Readers soon learn that the senator may have been instrumental, and was no doubt at least an influential force, in a highly competitive game underway in the city: repurposing out of use properties in downtown areas. Author Black gives us a close-up view of the wars that go on among speculative investors, government regulators, and political grifters. Exploring these forces at work leads Black to populate her scenes with well -drawn secondary characters.

These include Joe Green – a powerful, seasoned administrator and politician about to become the Democratic candidate running for the senate position and David Carlyle – a young, dedicated EPA inspector in charge of overseeing plans for a water intake facility (crib) on Lake Erie. In addition, there is investigative reporter Lori Russo, who is not only on top of the political shenanigans in Cleveland, but has also been sniffing for any information about the vigilante murders (Jack Renner’s crimes). She knows that police officer Rick Gardiner, Maggie’s ex, is working on that case. . . .

To read the full review, as well as an interview with the author (photo at left), click on Florida Weekly – Let Justice Descend  The review appears in the October 30, 2019 Fort Myers Florida Weekly; the October 31 Bonita Springs, Palm Beach, and Venice editions; and the November 7 Naples and Charlotte County editions. The interview is on the following page in the Fort Myers edition, after the review.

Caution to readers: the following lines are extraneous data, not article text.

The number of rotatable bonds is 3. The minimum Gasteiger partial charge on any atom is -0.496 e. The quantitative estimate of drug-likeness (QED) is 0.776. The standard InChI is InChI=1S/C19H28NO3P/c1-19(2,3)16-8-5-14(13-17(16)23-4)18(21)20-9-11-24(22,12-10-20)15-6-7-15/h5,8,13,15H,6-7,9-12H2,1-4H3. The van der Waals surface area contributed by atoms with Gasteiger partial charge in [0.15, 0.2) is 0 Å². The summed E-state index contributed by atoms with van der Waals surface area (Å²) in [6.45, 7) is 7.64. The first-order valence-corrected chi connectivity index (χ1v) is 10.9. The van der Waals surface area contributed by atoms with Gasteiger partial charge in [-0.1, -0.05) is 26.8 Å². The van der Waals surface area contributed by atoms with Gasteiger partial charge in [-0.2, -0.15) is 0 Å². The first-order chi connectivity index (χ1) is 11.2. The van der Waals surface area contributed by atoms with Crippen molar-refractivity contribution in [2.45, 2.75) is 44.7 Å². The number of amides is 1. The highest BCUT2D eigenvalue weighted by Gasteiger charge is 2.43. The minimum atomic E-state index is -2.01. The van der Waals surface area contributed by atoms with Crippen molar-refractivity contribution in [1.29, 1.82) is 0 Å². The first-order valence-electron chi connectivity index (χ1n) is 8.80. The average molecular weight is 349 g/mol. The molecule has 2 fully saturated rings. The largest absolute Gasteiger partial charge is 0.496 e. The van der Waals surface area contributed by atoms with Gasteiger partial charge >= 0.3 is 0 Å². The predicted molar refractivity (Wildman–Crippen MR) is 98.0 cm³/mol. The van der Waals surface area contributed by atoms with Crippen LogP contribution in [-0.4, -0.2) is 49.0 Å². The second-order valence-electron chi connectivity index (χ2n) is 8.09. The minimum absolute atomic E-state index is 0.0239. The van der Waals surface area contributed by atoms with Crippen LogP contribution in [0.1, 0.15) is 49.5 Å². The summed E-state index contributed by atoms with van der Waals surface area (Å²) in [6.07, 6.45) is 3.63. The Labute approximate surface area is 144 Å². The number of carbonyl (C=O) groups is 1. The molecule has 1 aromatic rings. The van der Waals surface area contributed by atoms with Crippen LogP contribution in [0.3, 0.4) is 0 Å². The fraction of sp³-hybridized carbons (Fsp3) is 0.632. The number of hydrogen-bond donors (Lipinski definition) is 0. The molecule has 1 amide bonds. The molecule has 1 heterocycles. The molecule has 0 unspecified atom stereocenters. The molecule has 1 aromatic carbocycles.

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Inspired by actual events, this novel for all readers should become a young adult classic

My Real Name is Hanna, by Tara Lynn Masih. Mandel Vilar Press. 208 pages. Trade paperback with flap $16.95.

In her brilliant, poetic novel that reads like Holocaust testimony, Tara Masih presents a family’s horrifying journey to escape ultimate victimhood. In her early teens as the narrative begins, Hanna Slivka, as if keeping a diary, takes her future readers through the steps of her family’s struggle with Nazi oppression. 

In important ways a coming-of-age story, this novel begins by describing the situation for Jews in the small town (shtetele) of Kwasova as Nazi forces cross the border into Soviet-occupied Ukraine. Kwasova is a community that had been Austrian and Polish; its residents can’t be sure of what it will become next. This is especially true of its Jewish community, which before Hitler’s tyranny could at least get along with its non-Jewish neighbors.